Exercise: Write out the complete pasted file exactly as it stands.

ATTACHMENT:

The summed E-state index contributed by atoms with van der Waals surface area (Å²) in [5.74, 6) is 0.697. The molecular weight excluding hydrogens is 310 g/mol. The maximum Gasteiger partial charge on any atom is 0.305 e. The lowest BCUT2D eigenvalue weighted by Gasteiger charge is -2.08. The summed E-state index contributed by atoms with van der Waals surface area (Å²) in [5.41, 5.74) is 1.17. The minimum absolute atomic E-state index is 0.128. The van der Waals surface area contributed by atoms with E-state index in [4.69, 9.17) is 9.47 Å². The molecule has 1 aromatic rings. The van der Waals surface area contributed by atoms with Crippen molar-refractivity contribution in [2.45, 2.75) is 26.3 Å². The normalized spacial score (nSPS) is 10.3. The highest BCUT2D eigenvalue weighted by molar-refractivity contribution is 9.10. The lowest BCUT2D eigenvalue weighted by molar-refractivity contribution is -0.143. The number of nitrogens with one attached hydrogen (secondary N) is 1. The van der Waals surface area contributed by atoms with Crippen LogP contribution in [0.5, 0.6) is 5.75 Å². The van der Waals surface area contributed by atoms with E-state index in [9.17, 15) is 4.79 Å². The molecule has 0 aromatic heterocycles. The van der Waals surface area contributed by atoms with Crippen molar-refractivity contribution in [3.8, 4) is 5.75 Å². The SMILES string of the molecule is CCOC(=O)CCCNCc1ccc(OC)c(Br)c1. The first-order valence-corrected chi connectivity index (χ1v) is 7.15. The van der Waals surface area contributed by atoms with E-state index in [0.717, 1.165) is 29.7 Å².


The summed E-state index contributed by atoms with van der Waals surface area (Å²) in [5.74, 6) is 0.697. The molecular weight excluding hydrogens is 310 g/mol. The maximum Gasteiger partial charge on any atom is 0.305 e. The lowest BCUT2D eigenvalue weighted by Gasteiger charge is -2.08. The summed E-state index contributed by atoms with van der Waals surface area (Å²) in [5.41, 5.74) is 1.17. The minimum absolute atomic E-state index is 0.128. The van der Waals surface area contributed by atoms with E-state index in [4.69, 9.17) is 9.47 Å². The molecule has 1 aromatic rings. The van der Waals surface area contributed by atoms with Crippen molar-refractivity contribution in [2.45, 2.75) is 26.3 Å². The normalized spacial score (nSPS) is 10.3. The highest BCUT2D eigenvalue weighted by molar-refractivity contribution is 9.10. The lowest BCUT2D eigenvalue weighted by molar-refractivity contribution is -0.143. The number of nitrogens with one attached hydrogen (secondary N) is 1. The van der Waals surface area contributed by atoms with Crippen LogP contribution in [0.5, 0.6) is 5.75 Å². The van der Waals surface area contributed by atoms with E-state index in [9.17, 15) is 4.79 Å². The molecule has 0 aromatic heterocycles. The van der Waals surface area contributed by atoms with Crippen molar-refractivity contribution in [3.8, 4) is 5.75 Å². The SMILES string of the molecule is CCOC(=O)CCCNCc1ccc(OC)c(Br)c1. The first-order valence-corrected chi connectivity index (χ1v) is 7.15. The van der Waals surface area contributed by atoms with E-state index in [0.717, 1.165) is 29.7 Å².